Employment Appeal Tribunal (EAT)

The EAT heard the appeal and allowed it in favour of the employer, concluding that the ET had erred.  The EAT explained that the EDT was a statutory construct under which the date of communication to the employee of summary dismissal will be the EDT, even if the employer should have given notice but failed to do so. Parkins had been told that her contract was to end on 1 September 2015, which the EAT subsequently found to be effective to bring about her summary dismissal without notice. The ET had therefore erred by then concluding that the dismissal was not effective until 23 October 2015. 

As this conclusion meant that Parkins' claim was time-barred, the case was remitted to the ET to determine whether it had been reasonably practicable for her to lodge her claim in time or, if not, whether she had lodged in in a reasonable period thereafter. The claim has since been withdrawn by Parkins.


In light of the above case and the apparent the uncertainty in the circumstances as to when she was dismissed and whether this was summary or by notice, employers should ensure that the termination provisions in their employees’ contract are certain and there is no ambiguity in practice as to why, when and how the employees employment is being terminated, and that the termination complies with the actual wording of the contractual provision.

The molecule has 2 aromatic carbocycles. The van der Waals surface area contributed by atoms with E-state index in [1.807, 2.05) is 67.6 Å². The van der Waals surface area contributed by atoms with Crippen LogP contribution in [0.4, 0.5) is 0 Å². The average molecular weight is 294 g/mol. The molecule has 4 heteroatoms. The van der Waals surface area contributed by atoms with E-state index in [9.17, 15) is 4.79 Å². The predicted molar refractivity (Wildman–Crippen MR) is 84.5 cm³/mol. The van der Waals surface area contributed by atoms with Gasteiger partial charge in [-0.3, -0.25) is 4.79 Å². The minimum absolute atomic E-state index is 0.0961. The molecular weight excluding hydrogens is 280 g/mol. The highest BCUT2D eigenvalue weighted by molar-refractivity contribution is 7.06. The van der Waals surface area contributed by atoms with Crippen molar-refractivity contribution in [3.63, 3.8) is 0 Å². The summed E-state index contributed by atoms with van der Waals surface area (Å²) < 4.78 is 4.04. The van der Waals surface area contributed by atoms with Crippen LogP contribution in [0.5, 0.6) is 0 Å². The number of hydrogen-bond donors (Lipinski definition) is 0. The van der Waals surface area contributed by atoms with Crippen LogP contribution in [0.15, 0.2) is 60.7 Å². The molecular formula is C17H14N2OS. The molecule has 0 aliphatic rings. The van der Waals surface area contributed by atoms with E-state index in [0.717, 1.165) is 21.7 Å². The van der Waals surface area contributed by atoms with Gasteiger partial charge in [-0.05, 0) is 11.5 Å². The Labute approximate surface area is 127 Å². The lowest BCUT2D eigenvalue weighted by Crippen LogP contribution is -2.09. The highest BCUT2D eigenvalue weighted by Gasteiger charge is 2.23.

There are other reasons why it is crucial to have clarity and certainty for any outgoing employees as to the EDT.  an outgoing employee is not certain of their EDT, they may, while looking for a new job, innocently breach post-termination restrictive covenants believing they were outside of the time limit imposed by such provisions. Additionally, employers could find themselves facing costly litigation fees defending claims where they need not be filing a defence at all.

Finally, if employers do wish to terminate someone’s employment with immediate effect, they have to ensure they have the right to do so under the employee’s contract, particularly looking to see if there is a PILON clause. Otherwise, if the termination is disputed by the employee, the contract will be deemed to continue unless the employee accepts the breach.

This article was written with Becky Minear, Trainee Solicitor